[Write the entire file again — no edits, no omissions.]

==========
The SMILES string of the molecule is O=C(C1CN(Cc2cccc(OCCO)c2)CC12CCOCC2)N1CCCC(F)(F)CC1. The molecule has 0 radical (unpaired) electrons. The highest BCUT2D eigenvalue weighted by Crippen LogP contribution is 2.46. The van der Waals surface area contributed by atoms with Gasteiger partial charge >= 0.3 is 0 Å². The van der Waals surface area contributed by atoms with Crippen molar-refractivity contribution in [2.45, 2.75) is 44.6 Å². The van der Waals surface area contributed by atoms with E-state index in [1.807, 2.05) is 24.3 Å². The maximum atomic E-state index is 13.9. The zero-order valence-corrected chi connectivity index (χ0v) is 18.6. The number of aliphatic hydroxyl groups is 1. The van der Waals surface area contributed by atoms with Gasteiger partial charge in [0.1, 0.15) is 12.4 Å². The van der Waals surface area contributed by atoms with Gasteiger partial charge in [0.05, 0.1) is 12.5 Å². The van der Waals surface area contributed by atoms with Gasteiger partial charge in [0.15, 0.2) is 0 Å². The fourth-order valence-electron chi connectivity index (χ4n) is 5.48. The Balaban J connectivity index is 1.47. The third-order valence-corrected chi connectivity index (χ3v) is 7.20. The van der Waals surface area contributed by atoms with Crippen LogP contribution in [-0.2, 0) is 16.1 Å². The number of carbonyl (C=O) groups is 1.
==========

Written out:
The SMILES string of the molecule is O=C(C1CN(Cc2cccc(OCCO)c2)CC12CCOCC2)N1CCCC(F)(F)CC1. The molecule has 0 radical (unpaired) electrons. The highest BCUT2D eigenvalue weighted by Crippen LogP contribution is 2.46. The van der Waals surface area contributed by atoms with Gasteiger partial charge >= 0.3 is 0 Å². The van der Waals surface area contributed by atoms with Crippen molar-refractivity contribution in [2.45, 2.75) is 44.6 Å². The van der Waals surface area contributed by atoms with E-state index in [1.807, 2.05) is 24.3 Å². The maximum atomic E-state index is 13.9. The zero-order valence-corrected chi connectivity index (χ0v) is 18.6. The number of aliphatic hydroxyl groups is 1. The van der Waals surface area contributed by atoms with Gasteiger partial charge in [0.1, 0.15) is 12.4 Å². The van der Waals surface area contributed by atoms with Gasteiger partial charge in [0.05, 0.1) is 12.5 Å². The van der Waals surface area contributed by atoms with Gasteiger partial charge in [0.15, 0.2) is 0 Å². The fourth-order valence-electron chi connectivity index (χ4n) is 5.48. The Balaban J connectivity index is 1.47. The third-order valence-corrected chi connectivity index (χ3v) is 7.20. The van der Waals surface area contributed by atoms with Crippen LogP contribution in [-0.2, 0) is 16.1 Å². The number of carbonyl (C=O) groups is 1.